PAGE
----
"The arrow-straight planter was handsome, articulate, and devoted to Masonry and the Methodist church.That only one of his lightly guarded slaves ever ran away was evidence of his compassionate nature.He and Eugenia Shackelford had seven children (only two survived him).One sone, James S., was killed in 1882 when he was thrown by a horse.Young Munnerlyn, who lived at Savannah, was only thirty-three-years old.Another loss came in November 1883 when fire caught from a crack in the chimney between the ceiling of the second floor and the roof at Refuge.Despite what the Bainbridge Weekly Democrat described as 'herculean efforts,' the grand old home burned to the ground.Most of the furniture on the ground floor was saved, but the well stocked library was lost as were outbuildings and cabins.There was no insurance."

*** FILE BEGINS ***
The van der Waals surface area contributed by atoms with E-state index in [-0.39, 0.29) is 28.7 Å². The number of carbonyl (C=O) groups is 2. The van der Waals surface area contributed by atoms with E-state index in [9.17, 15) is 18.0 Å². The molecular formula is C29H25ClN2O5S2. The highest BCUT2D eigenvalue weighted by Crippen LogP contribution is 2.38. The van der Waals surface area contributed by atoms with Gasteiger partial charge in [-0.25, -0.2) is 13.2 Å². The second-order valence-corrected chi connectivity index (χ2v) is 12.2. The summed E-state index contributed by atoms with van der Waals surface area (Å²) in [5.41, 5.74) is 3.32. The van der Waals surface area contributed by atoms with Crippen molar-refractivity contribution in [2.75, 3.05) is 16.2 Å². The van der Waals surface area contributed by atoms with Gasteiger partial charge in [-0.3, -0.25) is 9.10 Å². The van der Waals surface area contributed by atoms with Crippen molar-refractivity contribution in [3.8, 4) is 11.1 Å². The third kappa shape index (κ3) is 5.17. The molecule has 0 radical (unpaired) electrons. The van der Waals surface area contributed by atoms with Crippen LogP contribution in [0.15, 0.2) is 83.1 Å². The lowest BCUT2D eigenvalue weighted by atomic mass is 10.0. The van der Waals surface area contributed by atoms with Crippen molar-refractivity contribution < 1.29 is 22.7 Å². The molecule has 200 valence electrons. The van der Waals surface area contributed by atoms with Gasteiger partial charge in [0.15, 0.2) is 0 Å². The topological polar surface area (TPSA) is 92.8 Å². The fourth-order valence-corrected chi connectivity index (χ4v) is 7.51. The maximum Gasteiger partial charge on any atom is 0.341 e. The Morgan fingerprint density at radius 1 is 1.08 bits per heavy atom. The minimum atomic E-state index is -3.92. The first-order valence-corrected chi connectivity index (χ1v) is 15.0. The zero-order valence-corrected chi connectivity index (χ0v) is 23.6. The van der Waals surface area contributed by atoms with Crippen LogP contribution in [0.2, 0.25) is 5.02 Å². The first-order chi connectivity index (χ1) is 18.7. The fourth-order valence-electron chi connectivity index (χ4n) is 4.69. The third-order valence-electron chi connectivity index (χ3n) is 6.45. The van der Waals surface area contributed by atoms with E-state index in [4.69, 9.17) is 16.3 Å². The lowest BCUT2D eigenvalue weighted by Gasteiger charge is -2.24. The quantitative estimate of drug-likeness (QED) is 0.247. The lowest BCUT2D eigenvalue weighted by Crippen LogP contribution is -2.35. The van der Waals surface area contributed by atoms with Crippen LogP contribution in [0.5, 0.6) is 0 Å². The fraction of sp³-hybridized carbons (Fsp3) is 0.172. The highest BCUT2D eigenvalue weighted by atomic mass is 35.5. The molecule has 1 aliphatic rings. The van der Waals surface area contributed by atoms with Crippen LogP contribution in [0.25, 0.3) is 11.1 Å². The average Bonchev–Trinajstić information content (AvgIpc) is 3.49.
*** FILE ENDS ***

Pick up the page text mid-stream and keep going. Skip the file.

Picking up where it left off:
"Eugenia died February 19, 1887.Eleven years later, Charles Munnerlyn was buried beside her in the family cemetery at Refuge.The tombstone read that he was:
'Lofty in body and noble
Patriot and Christian
Venerated and admired by his country
and lamented by his posterity.'
"He was proud to be what he was: a man of the earth, a planter."
SOURCE:Wiregrass Outpost - Rogers Pg. 110-113 Munnerlyn Family.
There is more on Charles J. Munnerlyn but I need some sleep.I will try and post more this next week.
If you have questions, you can reach me at 229-220-1854.I don't mind questions in the middle of the night.If I don't answer my cell phone, then I am asleep!No problem!
Nina Anne Kramer